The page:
Overcoming the challenge of optimizing drug pricing in emerging markets
Written by Arnaud Grunwald, global pricing & market access, strategic market initiative executive
Globally, healthcare costs are coming under closer scrutiny than ever before. In European countries, Canada, Australia and even emerging markets, medical products, services and devices are increasingly competing for smaller healthcare budgets, as governments look to relieve economic pressure by imposing price controls and exploring ways to implement value-based pricing on a grand scale.
In the UK for example, the Government and pharmaceutical companies recently agreed a new five-year pricing deal, which took effect on 1 January 2014. This introduced a fixed limit on NHS spend on branded medicines for the first time ever, with any additional expenditure above this level paid for by industry.
Although such agreements will have a major impact in mature healthcare markets, price controls are even more significant in emerging markets where pharmaceutical companies are currently targeting increased effort as sales slow down in the rest of the world.
China, for instance, which regularly conducts audits by the National Development and Reform Commission to set the upper-ceiling for patented and generic drugs reimbursed by the government, has apparently intensified its pricing audits. Although such audits - and resulting inevitable price cuts - are not unexpected, they clearly demonstrate how national payers in these newer healthcare markets are subjecting pharmaceutical companies and their pricing strategies to unprecedented microscopic examination.
Emerging markets remain attractive for pharmaceutical companies, due to their large, aging populations and governments’ promise to improve healthcare for their people. Latest forecasts show that the global pharmaceutical market will grow by 4.5 per cent a year on average to 2016, while emerging markets will experience nearly three times this level of growth, increasing by almost 12 per cent annually.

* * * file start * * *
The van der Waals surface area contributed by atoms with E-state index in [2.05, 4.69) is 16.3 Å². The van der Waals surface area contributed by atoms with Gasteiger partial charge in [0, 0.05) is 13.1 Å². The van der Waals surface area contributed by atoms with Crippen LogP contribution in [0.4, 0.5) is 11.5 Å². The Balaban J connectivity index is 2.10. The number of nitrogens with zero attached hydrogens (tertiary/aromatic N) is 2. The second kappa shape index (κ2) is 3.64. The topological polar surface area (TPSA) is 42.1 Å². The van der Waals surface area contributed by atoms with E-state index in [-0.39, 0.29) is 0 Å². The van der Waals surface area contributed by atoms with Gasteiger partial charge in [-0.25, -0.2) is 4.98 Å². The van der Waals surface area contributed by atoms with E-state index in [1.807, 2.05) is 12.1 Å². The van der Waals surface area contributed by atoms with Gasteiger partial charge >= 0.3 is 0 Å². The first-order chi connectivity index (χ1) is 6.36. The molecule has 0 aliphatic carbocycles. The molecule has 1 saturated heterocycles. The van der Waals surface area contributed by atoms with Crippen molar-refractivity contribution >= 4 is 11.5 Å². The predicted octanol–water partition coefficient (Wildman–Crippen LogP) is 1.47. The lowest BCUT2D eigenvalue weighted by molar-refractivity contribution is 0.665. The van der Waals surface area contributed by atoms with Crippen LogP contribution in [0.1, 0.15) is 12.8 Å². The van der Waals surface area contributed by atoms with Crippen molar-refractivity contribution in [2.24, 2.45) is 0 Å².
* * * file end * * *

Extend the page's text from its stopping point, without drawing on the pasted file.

Yet there is a trade-off here, as any higher sales volumes secured by pharmaceutical companies in these emerging markets will be achieved at reduced margins. This is not necessarily bad news as any compromise which is recognised as balanced and fair creates a win-win-win for payers, patients and pharmaceutical companies alike.
The challenge of course is to arrive at the right balance. This is especially problematic, as many governments use national organisations such as the National Institute for Health Research (NIHR) in the UK to determine public reimbursement of drug therapies based on patient outcomes. Countries are increasingly using Health Technology Assessments (HTAs) in their reimbursement decisions, with healthcare payers increasingly demanding real-world evidence of value on pharmaceutical products.
And it doesn’t stop here. Added to this is the further complexity of international reference pricing (IRP), in which a product’s reimbursed price is determined by benchmarking that of the same product in other countries.
As a result of reference pricing, a price change in one country can dramatically lower the price government buyers are willing to pay in other countries. While it is common for emerging markets to reference developed markets, they are gradually changing their reference baskets to include lower-priced developed markets and other emerging markets as they look to strictly contain healthcare costs.
Previously, Mexico for example referenced developed markets only; today, by contrast, it includes such emerging markets across South America as Brazil, Argentina, Chile, Peru and Uruguay. Equally, whereas in the past Mexico did not consistently enforce its IRP rule when referencing European countries, this is now more consistently imposed since their reference basket is made of countries with a similar economic development status.
Even countries such as China that have yet to adopt IRP show signs that this may not be far off. This is not surprising perhaps, given the economic pressure on governments globally to cut healthcare budgets. The result of all this is that price erosion now has the potential to impact a pharmaceutical business across almost all its markets worldwide. And this is of even greater concern when 50 per cent of companies admit that they are under-equipped to enforce their global pricing strategies effectively and make sound global pricing decisions.
So how should they respond? Pharmaceutical companies can no longer focus solely on market share at a product level. Instead, they must view markets and products from both a global perspective and from that of each country’s overall budget, in order to influence purchasing policy so that reimbursement is commensurate with value.
Pharmaceutical companies must also take into account constraints such as local healthcare systems, epidemiology, affordability and distribution channels in order to better understand, anticipate and eventually mitigate price erosion. This is essential if they are to achieve long-term stability and success, by optimising access and profitability in each market as part of a balanced trade-off which is recognised as fair to all parties.